œAt the time, the DRC was just a total wreck. It’s a really sad story when you hear about one women being raped per minute in the Congo. Raising awareness about sexual violence was a big driver in organizing our first run,  Caspersen said. œWhen we went to create a formal race in 2014, we felt that people could still relate to that idea and think about and understand that women in the DRC are dealing with these high rates of sexual violence so we wanted to promote that country again. 

When planning for the 2015 Java Jog, organizers chose Ethiopia as a focus for the fundraising in part because that nation is the SCAA’s 2015 Portrait Country.

œWhen we started working on the 2015 event, we decided we wanted to pair it with the portrait country for SCAA and it turns that there is a high rate of sexual violence and domestic violence, female genital mutational among other problems. But we don’t want to tell just the horror stories, we want to show a side of hope and of organizations that are doing a lot of good work in regards to women,  Caspersen said.

Winners from several divisions are given recognition and prizes for their efforts. But the real winners are the grant recipients who will be gaining valuable financial support from Java Jog.
Winners from several divisions are given recognition and prizes for their efforts. But the real winners are the grant recipients who will be gaining valuable financial support from Java Jog.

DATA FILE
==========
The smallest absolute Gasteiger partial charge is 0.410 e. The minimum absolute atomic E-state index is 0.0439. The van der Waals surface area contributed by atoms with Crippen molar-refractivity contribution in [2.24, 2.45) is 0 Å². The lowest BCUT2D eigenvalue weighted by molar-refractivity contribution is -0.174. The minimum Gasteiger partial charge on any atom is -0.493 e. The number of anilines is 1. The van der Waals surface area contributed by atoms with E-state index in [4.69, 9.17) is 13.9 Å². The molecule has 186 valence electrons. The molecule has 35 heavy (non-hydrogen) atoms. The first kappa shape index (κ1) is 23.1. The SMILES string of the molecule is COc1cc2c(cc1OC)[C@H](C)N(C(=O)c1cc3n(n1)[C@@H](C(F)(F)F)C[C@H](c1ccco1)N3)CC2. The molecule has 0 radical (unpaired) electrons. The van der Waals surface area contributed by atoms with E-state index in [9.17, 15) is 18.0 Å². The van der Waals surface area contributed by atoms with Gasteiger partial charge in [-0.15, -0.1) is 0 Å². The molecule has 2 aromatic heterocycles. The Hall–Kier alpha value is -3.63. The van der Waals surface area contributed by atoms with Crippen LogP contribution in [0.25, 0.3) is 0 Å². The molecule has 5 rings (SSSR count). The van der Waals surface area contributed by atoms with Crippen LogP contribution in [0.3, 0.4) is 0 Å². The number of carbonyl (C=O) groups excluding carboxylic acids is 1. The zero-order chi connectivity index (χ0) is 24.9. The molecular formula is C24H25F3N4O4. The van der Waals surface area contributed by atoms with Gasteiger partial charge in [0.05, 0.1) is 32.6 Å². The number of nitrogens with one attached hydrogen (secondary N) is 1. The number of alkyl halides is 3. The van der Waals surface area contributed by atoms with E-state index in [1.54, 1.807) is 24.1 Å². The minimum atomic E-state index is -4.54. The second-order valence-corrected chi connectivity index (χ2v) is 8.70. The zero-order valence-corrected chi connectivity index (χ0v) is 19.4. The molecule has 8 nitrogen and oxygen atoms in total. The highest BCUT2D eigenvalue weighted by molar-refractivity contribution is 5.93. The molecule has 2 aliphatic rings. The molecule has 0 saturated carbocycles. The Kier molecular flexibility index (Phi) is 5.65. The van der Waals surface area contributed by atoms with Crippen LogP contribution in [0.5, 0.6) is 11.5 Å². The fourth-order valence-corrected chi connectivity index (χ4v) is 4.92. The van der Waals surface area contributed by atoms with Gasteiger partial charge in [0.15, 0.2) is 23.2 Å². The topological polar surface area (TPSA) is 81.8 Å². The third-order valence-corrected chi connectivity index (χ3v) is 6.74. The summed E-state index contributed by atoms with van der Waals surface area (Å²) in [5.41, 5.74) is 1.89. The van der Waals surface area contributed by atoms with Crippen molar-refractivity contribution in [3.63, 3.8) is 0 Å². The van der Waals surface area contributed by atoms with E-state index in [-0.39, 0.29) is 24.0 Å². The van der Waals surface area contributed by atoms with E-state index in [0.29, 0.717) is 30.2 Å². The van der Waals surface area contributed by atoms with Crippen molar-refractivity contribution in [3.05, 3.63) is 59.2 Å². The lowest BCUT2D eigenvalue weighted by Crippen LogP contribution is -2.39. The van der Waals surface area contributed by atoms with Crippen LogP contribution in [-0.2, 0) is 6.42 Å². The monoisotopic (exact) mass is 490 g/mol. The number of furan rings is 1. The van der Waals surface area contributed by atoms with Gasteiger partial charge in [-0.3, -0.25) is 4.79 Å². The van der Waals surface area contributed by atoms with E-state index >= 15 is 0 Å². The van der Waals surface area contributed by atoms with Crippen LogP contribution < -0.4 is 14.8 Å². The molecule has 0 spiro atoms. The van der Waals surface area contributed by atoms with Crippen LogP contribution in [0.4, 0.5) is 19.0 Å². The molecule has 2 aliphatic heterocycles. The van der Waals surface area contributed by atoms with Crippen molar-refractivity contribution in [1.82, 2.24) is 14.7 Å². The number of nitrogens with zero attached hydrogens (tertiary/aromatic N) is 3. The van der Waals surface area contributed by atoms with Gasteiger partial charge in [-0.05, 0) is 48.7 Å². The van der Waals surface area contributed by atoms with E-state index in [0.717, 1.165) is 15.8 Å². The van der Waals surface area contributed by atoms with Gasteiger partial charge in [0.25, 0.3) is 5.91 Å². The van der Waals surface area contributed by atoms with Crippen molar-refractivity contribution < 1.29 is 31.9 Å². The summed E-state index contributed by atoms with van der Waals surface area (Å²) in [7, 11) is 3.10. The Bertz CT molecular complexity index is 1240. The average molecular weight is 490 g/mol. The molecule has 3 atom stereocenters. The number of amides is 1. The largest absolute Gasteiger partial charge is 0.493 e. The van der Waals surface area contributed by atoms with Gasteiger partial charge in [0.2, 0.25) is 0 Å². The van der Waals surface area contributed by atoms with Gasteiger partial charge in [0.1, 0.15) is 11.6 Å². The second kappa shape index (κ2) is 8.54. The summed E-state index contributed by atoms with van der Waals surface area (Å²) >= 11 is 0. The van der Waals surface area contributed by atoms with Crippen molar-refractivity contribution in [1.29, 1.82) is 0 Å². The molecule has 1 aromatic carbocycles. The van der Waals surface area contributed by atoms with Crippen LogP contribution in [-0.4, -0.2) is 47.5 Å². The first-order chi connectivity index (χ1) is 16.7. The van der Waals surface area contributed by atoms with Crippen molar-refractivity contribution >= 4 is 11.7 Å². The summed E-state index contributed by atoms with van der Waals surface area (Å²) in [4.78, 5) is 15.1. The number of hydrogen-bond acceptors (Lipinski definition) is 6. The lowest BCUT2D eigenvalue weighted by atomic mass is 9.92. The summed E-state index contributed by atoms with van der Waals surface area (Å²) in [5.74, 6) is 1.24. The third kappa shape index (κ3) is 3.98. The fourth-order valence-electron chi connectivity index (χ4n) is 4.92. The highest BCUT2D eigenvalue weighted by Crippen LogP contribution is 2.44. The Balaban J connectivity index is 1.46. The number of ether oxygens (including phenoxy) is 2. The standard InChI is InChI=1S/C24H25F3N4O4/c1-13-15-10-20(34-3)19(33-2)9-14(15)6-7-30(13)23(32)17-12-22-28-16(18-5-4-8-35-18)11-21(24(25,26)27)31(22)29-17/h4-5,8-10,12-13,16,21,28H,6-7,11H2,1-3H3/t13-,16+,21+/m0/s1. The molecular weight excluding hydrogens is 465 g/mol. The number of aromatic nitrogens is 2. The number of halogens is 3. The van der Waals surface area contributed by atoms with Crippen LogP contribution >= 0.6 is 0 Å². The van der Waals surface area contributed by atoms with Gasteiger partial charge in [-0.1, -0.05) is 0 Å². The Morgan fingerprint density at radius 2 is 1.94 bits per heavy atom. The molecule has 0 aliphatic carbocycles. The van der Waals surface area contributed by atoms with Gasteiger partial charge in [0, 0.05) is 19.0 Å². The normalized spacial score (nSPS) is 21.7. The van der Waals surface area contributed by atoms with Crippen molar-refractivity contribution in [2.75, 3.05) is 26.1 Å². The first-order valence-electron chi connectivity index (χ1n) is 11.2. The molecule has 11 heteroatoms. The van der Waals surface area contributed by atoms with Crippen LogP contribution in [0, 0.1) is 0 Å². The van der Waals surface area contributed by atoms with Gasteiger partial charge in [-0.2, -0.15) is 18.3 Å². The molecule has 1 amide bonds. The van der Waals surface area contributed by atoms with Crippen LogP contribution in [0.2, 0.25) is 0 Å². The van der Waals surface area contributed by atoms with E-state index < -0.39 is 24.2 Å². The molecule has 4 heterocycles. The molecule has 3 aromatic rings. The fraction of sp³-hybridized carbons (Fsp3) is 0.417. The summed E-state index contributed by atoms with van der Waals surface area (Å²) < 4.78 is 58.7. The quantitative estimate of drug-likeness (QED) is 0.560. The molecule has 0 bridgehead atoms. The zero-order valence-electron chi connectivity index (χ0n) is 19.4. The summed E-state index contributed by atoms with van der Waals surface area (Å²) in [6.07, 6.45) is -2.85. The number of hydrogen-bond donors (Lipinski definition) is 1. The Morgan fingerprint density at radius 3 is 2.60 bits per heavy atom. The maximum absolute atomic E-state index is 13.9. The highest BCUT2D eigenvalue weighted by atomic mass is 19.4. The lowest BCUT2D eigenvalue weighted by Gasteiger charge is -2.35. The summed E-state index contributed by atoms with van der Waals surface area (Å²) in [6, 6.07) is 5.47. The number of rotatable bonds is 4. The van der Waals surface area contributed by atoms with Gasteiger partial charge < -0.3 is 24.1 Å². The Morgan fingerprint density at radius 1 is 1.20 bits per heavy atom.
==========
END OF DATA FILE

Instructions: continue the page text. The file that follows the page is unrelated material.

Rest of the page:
Every dollar raised, save for the cost of hiring Race for Good, a professional race organizing team, will go directly to woman’s groups in Ethiopia; and there are many ways to donate.

Race entrance fees are $50 for the 5k or $100 for the 10k, but those less inclined to run 3+ miles before the rest of the Saturday festivities can simply donate money online, or sponsor a particular racer by donating money online to their ‘team.’

Volunteering time is also an important and highly appreciated way to help out.

œWe need somewhere in the area of 20 volunteers. We have a fantastic professional race company they did a great job last year but we didn’t have a enough volunteers, that was a struggle,” says Caspersen. “People don’t have to run or walk if they don’t want to, we’re happy to have everybody.”

The race isn't just about raising money and awareness, its also about making new friends, having a great time and standing arm in arm with a giant banana. That's Kyle Freund of Fair Trade International in the banana suit, by the way.